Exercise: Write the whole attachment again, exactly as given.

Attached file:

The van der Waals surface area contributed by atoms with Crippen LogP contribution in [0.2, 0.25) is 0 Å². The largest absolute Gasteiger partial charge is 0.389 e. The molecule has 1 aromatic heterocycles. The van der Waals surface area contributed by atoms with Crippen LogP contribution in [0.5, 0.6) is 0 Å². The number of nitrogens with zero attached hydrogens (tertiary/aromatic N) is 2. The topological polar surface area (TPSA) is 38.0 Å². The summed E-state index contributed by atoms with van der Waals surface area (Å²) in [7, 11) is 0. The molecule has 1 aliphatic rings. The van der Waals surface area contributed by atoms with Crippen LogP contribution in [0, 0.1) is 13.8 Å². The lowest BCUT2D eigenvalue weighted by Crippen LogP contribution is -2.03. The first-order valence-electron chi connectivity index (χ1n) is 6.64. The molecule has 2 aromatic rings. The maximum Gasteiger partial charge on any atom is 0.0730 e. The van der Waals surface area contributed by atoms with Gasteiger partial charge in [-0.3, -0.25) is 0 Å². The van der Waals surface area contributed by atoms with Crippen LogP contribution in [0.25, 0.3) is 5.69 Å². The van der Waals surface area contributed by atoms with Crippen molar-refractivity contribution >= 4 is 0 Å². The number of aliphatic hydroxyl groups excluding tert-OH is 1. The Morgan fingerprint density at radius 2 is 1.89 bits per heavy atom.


The van der Waals surface area contributed by atoms with Crippen LogP contribution in [0.2, 0.25) is 0 Å². The largest absolute Gasteiger partial charge is 0.389 e. The molecule has 1 aromatic heterocycles. The van der Waals surface area contributed by atoms with Crippen LogP contribution in [0.5, 0.6) is 0 Å². The number of nitrogens with zero attached hydrogens (tertiary/aromatic N) is 2. The topological polar surface area (TPSA) is 38.0 Å². The summed E-state index contributed by atoms with van der Waals surface area (Å²) in [7, 11) is 0. The molecule has 1 aliphatic rings. The van der Waals surface area contributed by atoms with Crippen LogP contribution in [0, 0.1) is 13.8 Å². The lowest BCUT2D eigenvalue weighted by Crippen LogP contribution is -2.03. The first-order valence-electron chi connectivity index (χ1n) is 6.64. The molecule has 2 aromatic rings. The maximum Gasteiger partial charge on any atom is 0.0730 e. The van der Waals surface area contributed by atoms with Gasteiger partial charge in [-0.3, -0.25) is 0 Å². The van der Waals surface area contributed by atoms with Crippen LogP contribution in [0.25, 0.3) is 5.69 Å². The van der Waals surface area contributed by atoms with Crippen molar-refractivity contribution >= 4 is 0 Å². The number of aliphatic hydroxyl groups excluding tert-OH is 1. The Morgan fingerprint density at radius 2 is 1.89 bits per heavy atom.